The Kentucky General Assembly met March 29 and 30 to complete this year’s legislative session, and an unusual session it was. Odd numbered year sessions are thirty (30) day or “short” sessions and are not considered budget years. Biennial revenue bills and budgets are meant to be passed in sixty (60) day or “long” sessions, but due to the pandemic only a single year was dealt with in 2020. Thus, fiscal year 2021 — 2022 had to be addressed during this year’s session. The effect of the government enforced shutdown of our state and country and the Governor’s Executive actions were issues that had to be grappled with too.

We passed the revenue and budget bills that will keep the Commonwealth operating for the upcoming year. Among other things, we also overrode vetoes, passed legislation that dealt with gubernatorial overreach, passed bills directing how funds received from the federal American Rescue Plan Act (ARPA) are to be spent, and passed a constitutional amendment bill that will be on the ballot in 2022 for voters to accept or reject.

Unfortunately, bills passed on the last days of the session can be vetoed without the General Assembly having the opportunity to override those vetoes. One of the problems I see on both the federal and state level, is that important legislation often isn’t brought for final passage until the final moment. I understand that the pressure to act is greater at the end of the session rather than the beginning, but in my opinion taking action at that late date (frequently just to “do something”) does not serve our citizens well and often leads to poor decisions.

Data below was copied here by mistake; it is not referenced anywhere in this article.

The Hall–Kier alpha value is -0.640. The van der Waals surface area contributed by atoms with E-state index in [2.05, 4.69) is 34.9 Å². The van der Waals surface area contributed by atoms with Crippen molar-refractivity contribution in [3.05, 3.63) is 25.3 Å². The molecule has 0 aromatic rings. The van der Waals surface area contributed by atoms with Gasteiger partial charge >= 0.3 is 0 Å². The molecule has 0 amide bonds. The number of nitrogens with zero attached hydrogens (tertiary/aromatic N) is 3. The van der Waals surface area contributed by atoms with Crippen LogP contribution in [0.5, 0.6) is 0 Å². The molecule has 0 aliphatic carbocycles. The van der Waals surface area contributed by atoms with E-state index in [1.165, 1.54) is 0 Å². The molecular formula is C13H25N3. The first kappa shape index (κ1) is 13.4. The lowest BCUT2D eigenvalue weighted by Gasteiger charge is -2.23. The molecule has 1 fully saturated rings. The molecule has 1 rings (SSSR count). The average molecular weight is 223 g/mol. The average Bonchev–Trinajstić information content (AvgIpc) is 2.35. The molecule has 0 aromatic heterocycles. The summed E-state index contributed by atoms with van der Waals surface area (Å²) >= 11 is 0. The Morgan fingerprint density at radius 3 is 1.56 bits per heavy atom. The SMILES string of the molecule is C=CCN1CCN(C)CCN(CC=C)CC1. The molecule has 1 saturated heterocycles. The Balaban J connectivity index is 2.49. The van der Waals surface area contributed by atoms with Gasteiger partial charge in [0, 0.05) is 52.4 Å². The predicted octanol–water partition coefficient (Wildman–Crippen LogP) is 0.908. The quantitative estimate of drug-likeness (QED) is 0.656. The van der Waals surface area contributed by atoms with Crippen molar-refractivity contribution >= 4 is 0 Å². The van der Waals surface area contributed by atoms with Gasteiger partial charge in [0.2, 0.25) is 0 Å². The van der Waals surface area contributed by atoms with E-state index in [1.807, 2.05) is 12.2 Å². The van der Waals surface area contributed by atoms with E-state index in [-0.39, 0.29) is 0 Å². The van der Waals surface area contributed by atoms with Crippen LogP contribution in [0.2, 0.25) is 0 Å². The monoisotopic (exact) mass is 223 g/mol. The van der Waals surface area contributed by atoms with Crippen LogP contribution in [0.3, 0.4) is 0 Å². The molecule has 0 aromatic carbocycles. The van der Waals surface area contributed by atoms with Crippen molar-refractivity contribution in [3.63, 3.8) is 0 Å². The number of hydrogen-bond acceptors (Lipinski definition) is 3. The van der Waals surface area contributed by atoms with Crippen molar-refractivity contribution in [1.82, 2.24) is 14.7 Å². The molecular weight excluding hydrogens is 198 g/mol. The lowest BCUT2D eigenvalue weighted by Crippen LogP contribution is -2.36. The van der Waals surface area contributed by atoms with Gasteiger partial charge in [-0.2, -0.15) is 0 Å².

How to spend our taxpayer dollars — money that we (you and I) provide to the state to operate — is a daunting task, especially in these economic times. In this update I will discuss two (2) appropriation bills.

One of the most difficult decisions I face as a member of the Kentucky House of Representatives is balancing the positives in a bill vs. the negatives and then voting accordingly. A prime example of this is House Bill 382 (HB 382).

HB 382 started life on February 4 as a bill relating to allocation of funds to counties served by the Tennessee Valley Authority (TVA). When the bill was first brought to the House floor for a vote, I voted yes, the bill passed and was sent to the Senate for its consideration. The Senate modified it on March 30, the last day of the session, and sent it back to the House for concurrence.

When it came back to the House, the TVA portion was left essentially intact, but the bill also allocated $140 million for all day kindergarten. In Kentucky there are only a handful of school districts that do not already offer all day Kindergarten, so is $140 million a wise investment when the bill simply allocates the money but doesn’t actually require how it is to be spent? The $140 million equates roughly to an additional $135 per student in the Support Education Excellence in Kentucky (SEEK) funding formula effectively bringing SEEK to $4,135 per student. Funding for education before HB 382 already amounted to over 50% of the General Fund budget with kindergarten through high school education itself counting for about 42% of the General Fund budget.